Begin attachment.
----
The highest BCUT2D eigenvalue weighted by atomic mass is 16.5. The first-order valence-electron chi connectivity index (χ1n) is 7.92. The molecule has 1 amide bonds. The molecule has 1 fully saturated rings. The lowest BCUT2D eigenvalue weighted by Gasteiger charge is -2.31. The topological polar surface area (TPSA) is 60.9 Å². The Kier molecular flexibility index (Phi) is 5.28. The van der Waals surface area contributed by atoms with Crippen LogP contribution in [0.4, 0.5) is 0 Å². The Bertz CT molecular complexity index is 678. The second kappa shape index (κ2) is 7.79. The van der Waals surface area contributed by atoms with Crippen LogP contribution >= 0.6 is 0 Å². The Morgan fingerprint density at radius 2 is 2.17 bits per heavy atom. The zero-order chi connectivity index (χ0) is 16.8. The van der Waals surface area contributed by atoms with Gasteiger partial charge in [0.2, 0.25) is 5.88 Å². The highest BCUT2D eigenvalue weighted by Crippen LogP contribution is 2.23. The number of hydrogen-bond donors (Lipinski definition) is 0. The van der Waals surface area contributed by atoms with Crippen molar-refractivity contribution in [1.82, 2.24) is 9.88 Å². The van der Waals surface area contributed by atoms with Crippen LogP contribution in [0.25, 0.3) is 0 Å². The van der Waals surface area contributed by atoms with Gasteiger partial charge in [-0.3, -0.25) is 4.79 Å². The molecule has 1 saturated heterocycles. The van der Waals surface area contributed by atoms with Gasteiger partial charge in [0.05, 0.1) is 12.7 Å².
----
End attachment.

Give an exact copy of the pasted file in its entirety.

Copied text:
The highest BCUT2D eigenvalue weighted by atomic mass is 16.5. The first-order valence-electron chi connectivity index (χ1n) is 7.92. The molecule has 1 amide bonds. The molecule has 1 fully saturated rings. The lowest BCUT2D eigenvalue weighted by Gasteiger charge is -2.31. The topological polar surface area (TPSA) is 60.9 Å². The Kier molecular flexibility index (Phi) is 5.28. The van der Waals surface area contributed by atoms with Crippen LogP contribution in [0.4, 0.5) is 0 Å². The Bertz CT molecular complexity index is 678. The second kappa shape index (κ2) is 7.79. The van der Waals surface area contributed by atoms with Crippen LogP contribution >= 0.6 is 0 Å². The Morgan fingerprint density at radius 2 is 2.17 bits per heavy atom. The zero-order chi connectivity index (χ0) is 16.8. The van der Waals surface area contributed by atoms with Gasteiger partial charge in [0.2, 0.25) is 5.88 Å². The highest BCUT2D eigenvalue weighted by Crippen LogP contribution is 2.23. The number of hydrogen-bond donors (Lipinski definition) is 0. The van der Waals surface area contributed by atoms with Crippen molar-refractivity contribution in [1.82, 2.24) is 9.88 Å². The van der Waals surface area contributed by atoms with Crippen LogP contribution in [0.25, 0.3) is 0 Å². The van der Waals surface area contributed by atoms with Gasteiger partial charge in [-0.3, -0.25) is 4.79 Å². The molecule has 1 saturated heterocycles. The van der Waals surface area contributed by atoms with Gasteiger partial charge in [0.05, 0.1) is 12.7 Å².